Core i9 cooled with a four-kilogram copper cylinder

DIY cooling...

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Core i9 cooled with a four-kilogram copper cylinder

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A large copper cylinder is being used to cool an Intel Core i9 processor, according to a Reddit post. Aside from the fact that it would be impossible to mount and so stands upright on top of the processor, the copper block performs admirably.

Read on for more information.

On the one hand, modern processors can be extremely energy-efficient and maximize the battery life of modern laptops and other mobile devices with a power budget of only a few watts, but on the other hand, most CPUs have a highly aggressive turbo mode ex works, which forces them to the maximum core clock that they can achieve within the manufacturer's specification. It is now more difficult than ever to adequately cool high-end desktop models unless the power target is manually limited or the voltage is drastically reduced.

On Reddit, the user "That Desktop User" has now tested and searched for a passive cooling solution for his Intel Core i9, which is not mentioned further. He used a copper block for this, which is also commonly used in standard air coolers. However, his copper block is not a tiny core designed to assure good heat transfer, but a four-kilogram copper cylinder that he placed directly on his processor in an open test set.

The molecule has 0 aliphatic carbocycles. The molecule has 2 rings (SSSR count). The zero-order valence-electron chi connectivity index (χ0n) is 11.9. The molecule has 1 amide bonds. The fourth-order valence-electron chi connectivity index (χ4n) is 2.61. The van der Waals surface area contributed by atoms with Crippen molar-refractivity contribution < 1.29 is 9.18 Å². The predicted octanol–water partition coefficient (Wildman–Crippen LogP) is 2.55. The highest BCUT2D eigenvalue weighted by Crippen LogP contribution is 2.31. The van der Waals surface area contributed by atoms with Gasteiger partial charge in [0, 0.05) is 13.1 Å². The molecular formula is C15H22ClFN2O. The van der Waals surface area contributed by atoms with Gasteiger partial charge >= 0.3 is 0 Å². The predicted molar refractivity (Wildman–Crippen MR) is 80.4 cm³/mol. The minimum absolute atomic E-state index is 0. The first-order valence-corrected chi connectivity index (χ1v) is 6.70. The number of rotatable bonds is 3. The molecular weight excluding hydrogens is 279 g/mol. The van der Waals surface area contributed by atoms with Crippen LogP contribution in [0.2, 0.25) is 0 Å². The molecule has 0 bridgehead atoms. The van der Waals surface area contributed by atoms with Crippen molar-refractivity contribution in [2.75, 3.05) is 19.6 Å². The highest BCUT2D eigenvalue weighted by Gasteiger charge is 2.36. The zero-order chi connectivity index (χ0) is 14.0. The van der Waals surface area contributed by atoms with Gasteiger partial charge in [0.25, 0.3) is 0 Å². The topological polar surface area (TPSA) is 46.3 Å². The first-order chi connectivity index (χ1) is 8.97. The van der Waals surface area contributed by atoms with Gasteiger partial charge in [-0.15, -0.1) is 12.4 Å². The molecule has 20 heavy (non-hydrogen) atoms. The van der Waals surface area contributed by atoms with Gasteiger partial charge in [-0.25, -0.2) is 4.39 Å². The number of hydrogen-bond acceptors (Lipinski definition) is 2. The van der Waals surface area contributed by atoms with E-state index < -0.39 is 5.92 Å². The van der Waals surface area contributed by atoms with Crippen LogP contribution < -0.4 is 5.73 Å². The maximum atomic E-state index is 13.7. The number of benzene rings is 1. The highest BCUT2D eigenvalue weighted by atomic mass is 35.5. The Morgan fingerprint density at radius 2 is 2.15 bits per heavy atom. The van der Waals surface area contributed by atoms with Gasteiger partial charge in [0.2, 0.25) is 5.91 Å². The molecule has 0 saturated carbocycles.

As a result, it reached roughly 35 °C while idling but 80 °C while fully loaded. However, after the benchmark, the CPU returned to its initial temperature in a matter of seconds, indicating that the cooling effect was adequate. Because the data collection process is incorrect, these values are not entirely accurate. The copper block was salvaged from medical equipment and was formerly used as a cooler in it. That explains the holes on the cylinder's side, which had to be flushed with coolant.

This would also be a viable next step for the DIY cooler on the PC, which could result in better temps once again. If you wish to mimic this, you should avoid the concept as much as possible. Four kilograms of copper on the CPU would have to be repaired, potentially causing lasting damage to the mainboard.

The raw material is currently priced at around 8.30 dollars per kilo, however, this does not include the design of a finished cooler. Nonetheless, the experiment demonstrates that modern processors can be cooled using DIY techniques, and fiddling with your own PC is a well-known activity.

Post by Bryan C.